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Editorial |

Drilling for Energy in Mitochondrial Disease

Ronald G. Haller, MD; John Vissing, MD
Arch Neurol. 2009;66(8):931-932. doi:10.1001/archneurol.2009.155.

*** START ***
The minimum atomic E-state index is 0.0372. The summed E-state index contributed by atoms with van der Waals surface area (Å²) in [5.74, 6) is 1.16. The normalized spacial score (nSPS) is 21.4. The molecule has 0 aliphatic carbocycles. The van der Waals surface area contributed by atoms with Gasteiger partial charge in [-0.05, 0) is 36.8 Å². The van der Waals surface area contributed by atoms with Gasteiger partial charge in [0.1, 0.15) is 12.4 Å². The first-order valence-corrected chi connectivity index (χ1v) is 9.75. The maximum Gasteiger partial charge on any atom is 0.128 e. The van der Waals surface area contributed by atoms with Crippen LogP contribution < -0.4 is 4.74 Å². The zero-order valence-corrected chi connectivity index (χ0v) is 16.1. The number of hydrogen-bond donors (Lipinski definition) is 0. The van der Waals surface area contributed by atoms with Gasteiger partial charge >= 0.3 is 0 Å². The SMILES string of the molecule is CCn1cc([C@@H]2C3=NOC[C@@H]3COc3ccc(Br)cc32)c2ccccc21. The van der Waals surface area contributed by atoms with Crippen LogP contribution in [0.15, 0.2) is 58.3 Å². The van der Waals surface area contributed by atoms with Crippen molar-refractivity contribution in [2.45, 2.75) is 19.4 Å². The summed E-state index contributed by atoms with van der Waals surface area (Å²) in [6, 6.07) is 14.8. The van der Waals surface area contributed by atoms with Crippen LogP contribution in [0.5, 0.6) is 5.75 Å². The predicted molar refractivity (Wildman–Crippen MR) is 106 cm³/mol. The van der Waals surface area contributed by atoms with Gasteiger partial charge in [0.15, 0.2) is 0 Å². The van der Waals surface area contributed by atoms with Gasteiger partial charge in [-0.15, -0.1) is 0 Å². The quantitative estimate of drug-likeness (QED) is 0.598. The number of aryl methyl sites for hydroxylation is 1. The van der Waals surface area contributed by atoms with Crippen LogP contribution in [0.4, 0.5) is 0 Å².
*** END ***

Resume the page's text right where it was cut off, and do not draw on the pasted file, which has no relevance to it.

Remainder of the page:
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The catalog of mitochondrial and nuclear DNA mutations that impair the synthesis, assembly, or maintenance of proteins necessary for the function of the mitochondrial respiratory chain is large and growing1; and mitochondrial dysfunction due to mechanisms that are not yet completely understood likely play important roles in numerous degenerative diseases, including amyotrophic lateral sclerosis and Alzheimer, Parkinson, and Huntington diseases.2 The manner in which mitochondrial disease impairs cellular function and viability is multifaceted and includes increased production of reactive oxygen species with oxidative degradation of proteins, lipids, and DNA; initiating or accelerating programmed cell death; and limiting cellular energy availability by restricting the rate of oxidative phosphorylation. The energy crisis that accompanies impaired function of the respiratory chain has generally been considered to be the central pathophysiologic mechanism of mitochondrial disease, and attempts to augment cellular energy production have been the focus of most therapeutic trials in mitochondrial disease.

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